Please note: all concerts in the main series are held at Memorial Hall and repertoire is subject to change.
Concert 4 – Saturday, August 14, 2021 – 7:30PM
L’Aurore – Lento Assai
Danse rustique – Allegro Giocoso, Molto moderato
Composers and Compositions
Alessandro Rolla did much as a composer, to contribute to the development of technique and repertoire for the viola. As a player, he proved it could all be done.
Duo for Violin & Viola “Rossini” No.3, Op.13
This Little Duo for Violin and Viola No. 3 Op.13 uses themes from Rossini’s opera ‘La Donna del Lago’, and showcases the sparkling virtuosity of both instruments, from beginning to end.
Rigoletto Concert Paraphrase
Franz Liszt wrote more than fifty operatic paraphrases for the piano. For the basis for his Rigoletto Paraphrase, Liszt chose the famous quartet scene from the final act of the opera. It is the dramatic heart of the opera: the denouement where Rigoletto takes his daughter, Gilda, to eavesdrop on the Duke of Mantua flirting with Maddalena. Gilda is forced to face the Duke’s licentiousness, and all four characters express their different emotions in an intricate aria. Liszt opens with brief references to the characters of Maddalena and Gilda, followed by a delicate cadenza which leads into the entry of the Duke. He follows Verdi’s harmonies, but all the melodic material is embellished with pianistic virtuosity, building to a completely Lisztian climax.
Written in one night, in January 1890, Puccini’s string quartet ‘Crisantemi’ was dedicated to the memory of Prince Amadeo di Savoia, Duca d’Aosta and King of Spain, who had just died. The title refers to chrysanthemums, which in Italy were associated with funeral ceremonies and events. He later reworked the material for use in Acts III and IV of his opera ‘Manon Lescaut’.
Quartet No. 4 for Clarinet and String Trio
Much of Cesare Pugni’s smaller-scale instrumental music has been likened to that of Muzio Clementi or Joseph Haydn. His Quartets for Clarinet and String Trio, written in the late 1820’s, are lyrical, expressive, and not very technically demanding for a clarinetist. They are dedicated to Pugni’s friend, an amateur player named Vincenzo Comolli, and highlight the expressive melodic abilities of the instrument.
Sonata No. 5, Op.27
Eugene Ysaye wrote his set of six solo sonatas for violin in 1923-24. Before these pieces, the only concert repertoire for solo violin were the 3 Bach Partitas and the 24 Caprices of Paganini. Ysaye pushed violin techniques to new heights with these Sonatas. Each of them is written in honour of the style of a contemporary violinist whom he knew. This fifth Sonata was dedicated to a pupil, Mathieu Crickboom, who played in the Ysaye Quartet, and later, in a quartet of his own which included cellist Pablo Casals. The Sonata is in 2 movements, opening with a tender evocation of dawn, followed by a joyous country dance.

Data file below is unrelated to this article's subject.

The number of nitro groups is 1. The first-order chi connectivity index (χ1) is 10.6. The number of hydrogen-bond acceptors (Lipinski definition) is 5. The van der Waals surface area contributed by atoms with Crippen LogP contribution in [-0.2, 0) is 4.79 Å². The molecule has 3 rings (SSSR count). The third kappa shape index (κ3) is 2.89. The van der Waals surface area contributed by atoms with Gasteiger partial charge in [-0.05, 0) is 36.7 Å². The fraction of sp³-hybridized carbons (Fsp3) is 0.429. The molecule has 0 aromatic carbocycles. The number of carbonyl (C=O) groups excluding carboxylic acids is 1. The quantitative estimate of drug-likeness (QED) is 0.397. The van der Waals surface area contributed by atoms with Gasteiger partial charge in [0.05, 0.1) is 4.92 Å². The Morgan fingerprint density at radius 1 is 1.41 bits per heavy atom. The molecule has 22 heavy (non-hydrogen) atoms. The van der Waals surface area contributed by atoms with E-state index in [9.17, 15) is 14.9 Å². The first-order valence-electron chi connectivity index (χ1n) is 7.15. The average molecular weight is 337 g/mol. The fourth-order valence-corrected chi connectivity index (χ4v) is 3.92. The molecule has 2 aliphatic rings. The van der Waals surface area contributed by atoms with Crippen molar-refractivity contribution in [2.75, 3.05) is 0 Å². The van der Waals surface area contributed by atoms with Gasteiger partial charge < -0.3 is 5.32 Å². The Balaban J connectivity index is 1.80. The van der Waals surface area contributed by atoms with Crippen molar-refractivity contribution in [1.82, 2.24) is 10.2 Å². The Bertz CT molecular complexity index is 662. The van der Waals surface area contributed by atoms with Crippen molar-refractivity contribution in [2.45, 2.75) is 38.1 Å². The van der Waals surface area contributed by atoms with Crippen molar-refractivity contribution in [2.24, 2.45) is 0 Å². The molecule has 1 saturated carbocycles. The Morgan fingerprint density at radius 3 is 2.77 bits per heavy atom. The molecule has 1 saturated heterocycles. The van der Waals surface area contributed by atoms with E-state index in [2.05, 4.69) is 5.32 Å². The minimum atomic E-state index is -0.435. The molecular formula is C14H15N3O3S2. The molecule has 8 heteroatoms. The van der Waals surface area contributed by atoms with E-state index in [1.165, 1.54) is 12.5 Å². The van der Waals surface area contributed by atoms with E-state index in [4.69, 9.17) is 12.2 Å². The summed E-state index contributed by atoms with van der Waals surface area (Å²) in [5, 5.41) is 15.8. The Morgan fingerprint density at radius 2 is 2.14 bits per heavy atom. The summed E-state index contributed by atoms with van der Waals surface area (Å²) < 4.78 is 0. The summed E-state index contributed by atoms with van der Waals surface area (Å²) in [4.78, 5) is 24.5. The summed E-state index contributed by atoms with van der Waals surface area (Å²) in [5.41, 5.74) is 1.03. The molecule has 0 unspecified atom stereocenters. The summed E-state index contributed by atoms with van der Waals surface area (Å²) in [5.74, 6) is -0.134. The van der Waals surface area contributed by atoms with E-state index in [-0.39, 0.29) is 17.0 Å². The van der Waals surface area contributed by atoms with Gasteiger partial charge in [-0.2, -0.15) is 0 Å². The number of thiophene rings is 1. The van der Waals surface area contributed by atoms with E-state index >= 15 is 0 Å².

Alfredo Piatti was a child prodigy cellist. He premiered most of the compositions he wrote for the cello, and they embraced a wide range of styles, from traditional concerto-style, through chamber music, to instrumental stylings of folk music from many regions of Europe. He traveled widely, and spent a lot of time living and working in England.
Notturno, Op. 20
This Notturno, opus 20, was published in 1865, and echoes the bel canto style. Likely written as an encore piece, it is lyrical with very delicate phrasing.
Sicilienne, Op. 78
Gabriel Fauré first wrote his Sicilienne for an 1893 production of Le Bourgeois Gentilhomme, which folded before his music was ever heard. Five years later he recycled the material, firstly in his suite “Pelleas Et Melisande”, and then as a single piece, for various combinations. A delicate and perfect recital piece.
Overture to Nabucco
No festival of Italian music is complete without some opera – and it’s customary to begin with an overture. Verdi’s Nabucco was the opera which cemented his reputation as a composer. Based on several books from the Bible, and an 1836 play by Auguste Anicet-Bourgeois and Francis Cornu, it follows the plight of the Jews as they are assaulted, conquered, and exiled from their homeland by the Babylonian King Nebuchadnezzar. The historical events are used as a backdrop for a romantic and political plot. The opera was an immediate and sustained success, and the overture is often performed on its own in orchestral concerts around the world.
This set of Puccini arias features some of well-known soprano roles. ‘Vissi d’Arte’ from act II of Tosca, is sung by Floria Tosca as she thinks of her fate, how the life of her beloved, Mario Cavaradossi, is at the mercy of Baron Scarpia and why God has seemingly abandoned her. In ‘O Mio Babbino’, from Gianni Schicchi, we hear Lauretta after tensions between her father Schicchi and the family of Rinuccio, the boy she loves, have reached a breaking point that threatens to separate her from Rinuccio. And, from La Boheme, ‘Quando me’n vo’, also known as “Musetta’s Waltz”. Musetta sings it, in act II, hoping to reclaim the affections of her sometime boyfriend Marcello.
The concert finishes with two famous choruses, Verdi’s ‘Anvil Chorus’ or Coro di Zingari, from Il Trovatore, and ‘Libiamo ne’ lieti calici’ duet with chorus from act I of Verdi’s La Traviata. The Anvil Chorus is sung at dawn, by a troupe of gypsies, who also beat their anvils in rhythm. They are singing the praises of hard work, the beauty of the sunrise, and of Gypsy women, and the pleasures of good wine. In La Traviata, Alfredo begins the song Libiamo ne’ lieti calici at a party at Violetta’s house, in Act I, because he is in love with Violetta. His friend Gastone has convinced him to show off his voice to woo her, she joins in, as does the chorus, and they are also extolling the virtues of drinking wine or other alcoholic beverages.